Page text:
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Narrating the Digital: The Evolving Memento Mori

Part of the Human–Computer Interaction Series book series (HCIS)


This chapter builds on concepts of embodiment and considers our relationship to our bodies and environment(s) through the construct of ‘posthumanism.’ By commenting on the relationship between death and the body we consider how our digital remains, both literal and affectual, may take the role of legacy continuing on and engaging, in some essence, with the living. This will include a central discussion on how concepts of Cartesian Dualism and Transhumanism have led to a futile search for immortality, as developed by modern understandings of the writings of Rene Descartes. This idea of aiming for literal immortality verses engaging with questions of mortality and trying to understand the relevance of what is left behind to our lives is developed through a discussion of two artists approach to technically informed body modification and how this ‘development’ of the bodies both dead and alive further informs the topic of Posthumanism. This leads on to the consideration of Tony Walters (1996) work on a New Model of Grief within which he discusses the importance within the bereavement process of constructing a durable biography. This idea has been developed through the psychological concept of continuing bonds, a topic that has been vastly altered by the new digital landscape becoming the norm rather than the exception. This chapter also seeks to reflect on how theories becoming prevalent within the Death Studies arena may provide a new framework for the developing field of End of Life research within Human Computer Interaction.


  • Human Computer Interaction
  • Dead Body
  • Final Disposition
  • Cartesian Dualism
  • Death Study

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  • DOI: 10.1007/978-3-319-01631-3_5
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  1. 1.

    Use of the word abstraction here refers to the reduction of the Internet to a virtual technology distanced from both the physical objects which house it (i.e. computers, mobiles, modems) and the people that use it (Weizenbaum 1976).

  2. 2.

    Although it may be debated whether the memory of that person still has a sense of agency upon the bereaved living.

  3. 3.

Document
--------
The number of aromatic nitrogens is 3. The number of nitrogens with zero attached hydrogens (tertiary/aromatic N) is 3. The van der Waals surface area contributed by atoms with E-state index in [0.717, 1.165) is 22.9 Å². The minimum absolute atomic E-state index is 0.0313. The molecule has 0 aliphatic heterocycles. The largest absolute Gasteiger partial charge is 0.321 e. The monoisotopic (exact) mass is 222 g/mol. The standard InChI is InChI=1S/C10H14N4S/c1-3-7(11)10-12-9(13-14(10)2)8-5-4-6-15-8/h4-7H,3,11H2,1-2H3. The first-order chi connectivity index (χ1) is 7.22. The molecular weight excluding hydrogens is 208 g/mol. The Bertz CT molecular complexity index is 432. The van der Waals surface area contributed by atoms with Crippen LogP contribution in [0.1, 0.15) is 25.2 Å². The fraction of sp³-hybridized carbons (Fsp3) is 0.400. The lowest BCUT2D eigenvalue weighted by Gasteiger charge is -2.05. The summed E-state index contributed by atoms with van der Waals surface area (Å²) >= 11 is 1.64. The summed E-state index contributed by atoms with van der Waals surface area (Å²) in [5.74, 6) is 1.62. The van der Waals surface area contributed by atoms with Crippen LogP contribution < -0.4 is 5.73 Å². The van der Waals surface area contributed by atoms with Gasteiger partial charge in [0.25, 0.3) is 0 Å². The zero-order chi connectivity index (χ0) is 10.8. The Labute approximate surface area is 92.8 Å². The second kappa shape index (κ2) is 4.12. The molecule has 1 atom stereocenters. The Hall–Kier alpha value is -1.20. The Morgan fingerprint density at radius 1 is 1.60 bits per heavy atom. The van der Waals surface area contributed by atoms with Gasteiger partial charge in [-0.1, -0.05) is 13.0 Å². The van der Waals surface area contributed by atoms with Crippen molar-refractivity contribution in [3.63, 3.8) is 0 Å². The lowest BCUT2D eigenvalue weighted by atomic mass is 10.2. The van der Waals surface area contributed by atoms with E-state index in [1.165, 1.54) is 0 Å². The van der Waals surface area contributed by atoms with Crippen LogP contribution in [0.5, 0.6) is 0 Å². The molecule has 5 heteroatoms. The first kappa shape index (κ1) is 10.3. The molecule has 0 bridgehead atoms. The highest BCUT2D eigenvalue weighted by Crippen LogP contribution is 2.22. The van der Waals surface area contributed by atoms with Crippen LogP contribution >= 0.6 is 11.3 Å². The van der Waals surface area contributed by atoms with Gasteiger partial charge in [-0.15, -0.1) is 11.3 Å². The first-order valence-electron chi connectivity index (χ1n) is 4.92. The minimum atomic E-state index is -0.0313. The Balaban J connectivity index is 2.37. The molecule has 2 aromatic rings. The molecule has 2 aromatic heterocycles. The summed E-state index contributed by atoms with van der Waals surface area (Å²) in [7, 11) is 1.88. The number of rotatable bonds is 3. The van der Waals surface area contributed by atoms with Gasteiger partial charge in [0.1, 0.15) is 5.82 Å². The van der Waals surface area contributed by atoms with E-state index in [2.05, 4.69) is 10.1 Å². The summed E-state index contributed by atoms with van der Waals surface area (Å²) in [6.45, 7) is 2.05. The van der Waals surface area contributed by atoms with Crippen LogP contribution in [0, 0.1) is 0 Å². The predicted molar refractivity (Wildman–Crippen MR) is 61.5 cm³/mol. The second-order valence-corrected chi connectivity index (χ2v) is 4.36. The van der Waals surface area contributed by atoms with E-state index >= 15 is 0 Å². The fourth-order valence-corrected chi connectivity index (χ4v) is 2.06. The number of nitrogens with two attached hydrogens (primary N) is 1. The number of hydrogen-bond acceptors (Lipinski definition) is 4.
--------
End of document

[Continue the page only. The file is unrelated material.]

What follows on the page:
The literature that forms the grounding for this preoccupation with internalized grief is considered in greater depth within Walters’ paper. Walter scopes out this field of bereavement literature including Freud’s article on Mourning and Melancholia (1913), Lindemann’s work three decades later on Symptomatology and Management of Acute Grief (1944), Bowlby’s seminal paper on The Making and Breaking of Affectional Bonds (1979), Parkes’s (1986) work on Bereavement: studies of grief in adult life and Raphael’s research into the The Anatomy of Bereavement: a handbook for the caring professions (1984).

  4. 4.

    From 2010–2012 the Conference on Human Factors in Computing Systems (CHI), the premier international conference on human-computer interaction, has hosted a workshop on Technology Design at the End of Life. It is also worth noting that for the past 2 years CDAS (the Centre for Death and Society) has hosted a conference on Death and Dying in a Digital Age, which has acted as a platform for promoting interdisciplinary research, particularly linking the death studies community to the human-computer interaction community working in this area.

  5. 5.

    For further information on how abstraction and dualism affected the First Wave of Cybernetics please see (Hayles 1999, pp. 50–112).


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Correspondence to Stacey Pitsillides .

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© 2013 Springer International Publishing Switzerland

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Pitsillides, S., Jefferies, J. (2013). Narrating the Digital: The Evolving Memento Mori. In: Maciel, C., Pereira, V. (eds) Digital Legacy and Interaction. Human–Computer Interaction Series. Springer, Cham.

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